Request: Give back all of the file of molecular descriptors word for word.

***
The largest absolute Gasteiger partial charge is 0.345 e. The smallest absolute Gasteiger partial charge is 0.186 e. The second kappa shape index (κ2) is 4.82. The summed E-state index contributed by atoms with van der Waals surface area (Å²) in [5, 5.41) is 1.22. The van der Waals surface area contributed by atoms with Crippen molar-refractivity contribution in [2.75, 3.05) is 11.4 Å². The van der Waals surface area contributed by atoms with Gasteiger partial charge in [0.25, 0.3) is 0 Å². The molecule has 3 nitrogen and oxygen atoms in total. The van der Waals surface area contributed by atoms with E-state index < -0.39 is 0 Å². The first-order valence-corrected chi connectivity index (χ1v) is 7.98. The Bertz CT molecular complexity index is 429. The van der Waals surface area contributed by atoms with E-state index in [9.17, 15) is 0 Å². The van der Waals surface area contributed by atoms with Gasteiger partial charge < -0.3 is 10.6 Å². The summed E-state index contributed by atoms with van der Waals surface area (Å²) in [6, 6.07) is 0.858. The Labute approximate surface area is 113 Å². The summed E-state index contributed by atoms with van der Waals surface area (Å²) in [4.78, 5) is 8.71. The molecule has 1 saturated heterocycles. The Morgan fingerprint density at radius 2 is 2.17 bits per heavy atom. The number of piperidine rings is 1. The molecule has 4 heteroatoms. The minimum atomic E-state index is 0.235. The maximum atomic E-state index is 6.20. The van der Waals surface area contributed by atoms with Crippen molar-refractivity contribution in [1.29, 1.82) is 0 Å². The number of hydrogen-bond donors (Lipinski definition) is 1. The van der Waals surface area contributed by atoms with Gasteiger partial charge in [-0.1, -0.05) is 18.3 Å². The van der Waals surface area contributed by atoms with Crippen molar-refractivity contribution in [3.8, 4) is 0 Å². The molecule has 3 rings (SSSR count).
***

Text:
The largest absolute Gasteiger partial charge is 0.345 e. The smallest absolute Gasteiger partial charge is 0.186 e. The second kappa shape index (κ2) is 4.82. The summed E-state index contributed by atoms with van der Waals surface area (Å²) in [5, 5.41) is 1.22. The van der Waals surface area contributed by atoms with Crippen molar-refractivity contribution in [2.75, 3.05) is 11.4 Å². The van der Waals surface area contributed by atoms with Gasteiger partial charge in [0.25, 0.3) is 0 Å². The molecule has 3 nitrogen and oxygen atoms in total. The van der Waals surface area contributed by atoms with E-state index < -0.39 is 0 Å². The first-order valence-corrected chi connectivity index (χ1v) is 7.98. The Bertz CT molecular complexity index is 429. The van der Waals surface area contributed by atoms with E-state index in [9.17, 15) is 0 Å². The van der Waals surface area contributed by atoms with Gasteiger partial charge < -0.3 is 10.6 Å². The summed E-state index contributed by atoms with van der Waals surface area (Å²) in [6, 6.07) is 0.858. The Labute approximate surface area is 113 Å². The summed E-state index contributed by atoms with van der Waals surface area (Å²) in [4.78, 5) is 8.71. The molecule has 1 saturated heterocycles. The Morgan fingerprint density at radius 2 is 2.17 bits per heavy atom. The number of piperidine rings is 1. The molecule has 4 heteroatoms. The minimum atomic E-state index is 0.235. The maximum atomic E-state index is 6.20. The van der Waals surface area contributed by atoms with Crippen molar-refractivity contribution in [1.29, 1.82) is 0 Å². The number of hydrogen-bond donors (Lipinski definition) is 1. The van der Waals surface area contributed by atoms with Gasteiger partial charge in [-0.1, -0.05) is 18.3 Å². The van der Waals surface area contributed by atoms with Crippen molar-refractivity contribution in [3.8, 4) is 0 Å². The molecule has 3 rings (SSSR count).